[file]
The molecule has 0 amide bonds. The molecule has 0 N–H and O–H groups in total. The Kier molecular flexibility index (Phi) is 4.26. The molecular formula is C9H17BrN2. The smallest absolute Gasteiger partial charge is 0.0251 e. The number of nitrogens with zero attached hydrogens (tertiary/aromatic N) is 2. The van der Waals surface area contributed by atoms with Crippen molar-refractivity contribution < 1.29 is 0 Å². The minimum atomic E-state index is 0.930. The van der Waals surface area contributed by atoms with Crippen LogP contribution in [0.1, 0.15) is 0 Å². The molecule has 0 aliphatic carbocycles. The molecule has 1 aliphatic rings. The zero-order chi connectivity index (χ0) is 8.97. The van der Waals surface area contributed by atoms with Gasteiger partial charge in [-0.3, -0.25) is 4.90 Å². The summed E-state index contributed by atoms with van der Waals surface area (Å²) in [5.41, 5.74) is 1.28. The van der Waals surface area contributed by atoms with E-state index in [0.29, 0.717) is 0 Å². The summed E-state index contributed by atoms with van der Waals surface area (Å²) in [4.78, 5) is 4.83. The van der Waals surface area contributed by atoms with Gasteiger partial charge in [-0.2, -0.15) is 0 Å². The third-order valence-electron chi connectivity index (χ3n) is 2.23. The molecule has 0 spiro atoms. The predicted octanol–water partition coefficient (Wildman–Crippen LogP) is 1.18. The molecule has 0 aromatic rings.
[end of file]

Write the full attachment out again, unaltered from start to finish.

The molecule has 0 amide bonds. The molecule has 0 N–H and O–H groups in total. The Kier molecular flexibility index (Phi) is 4.26. The molecular formula is C9H17BrN2. The smallest absolute Gasteiger partial charge is 0.0251 e. The number of nitrogens with zero attached hydrogens (tertiary/aromatic N) is 2. The van der Waals surface area contributed by atoms with Crippen molar-refractivity contribution < 1.29 is 0 Å². The minimum atomic E-state index is 0.930. The van der Waals surface area contributed by atoms with Crippen LogP contribution in [0.1, 0.15) is 0 Å². The molecule has 0 aliphatic carbocycles. The molecule has 1 aliphatic rings. The zero-order chi connectivity index (χ0) is 8.97. The van der Waals surface area contributed by atoms with Gasteiger partial charge in [-0.3, -0.25) is 4.90 Å². The summed E-state index contributed by atoms with van der Waals surface area (Å²) in [5.41, 5.74) is 1.28. The van der Waals surface area contributed by atoms with E-state index in [0.29, 0.717) is 0 Å². The summed E-state index contributed by atoms with van der Waals surface area (Å²) in [4.78, 5) is 4.83. The van der Waals surface area contributed by atoms with Gasteiger partial charge in [-0.2, -0.15) is 0 Å². The third-order valence-electron chi connectivity index (χ3n) is 2.23. The molecule has 0 spiro atoms. The predicted octanol–water partition coefficient (Wildman–Crippen LogP) is 1.18. The molecule has 0 aromatic rings.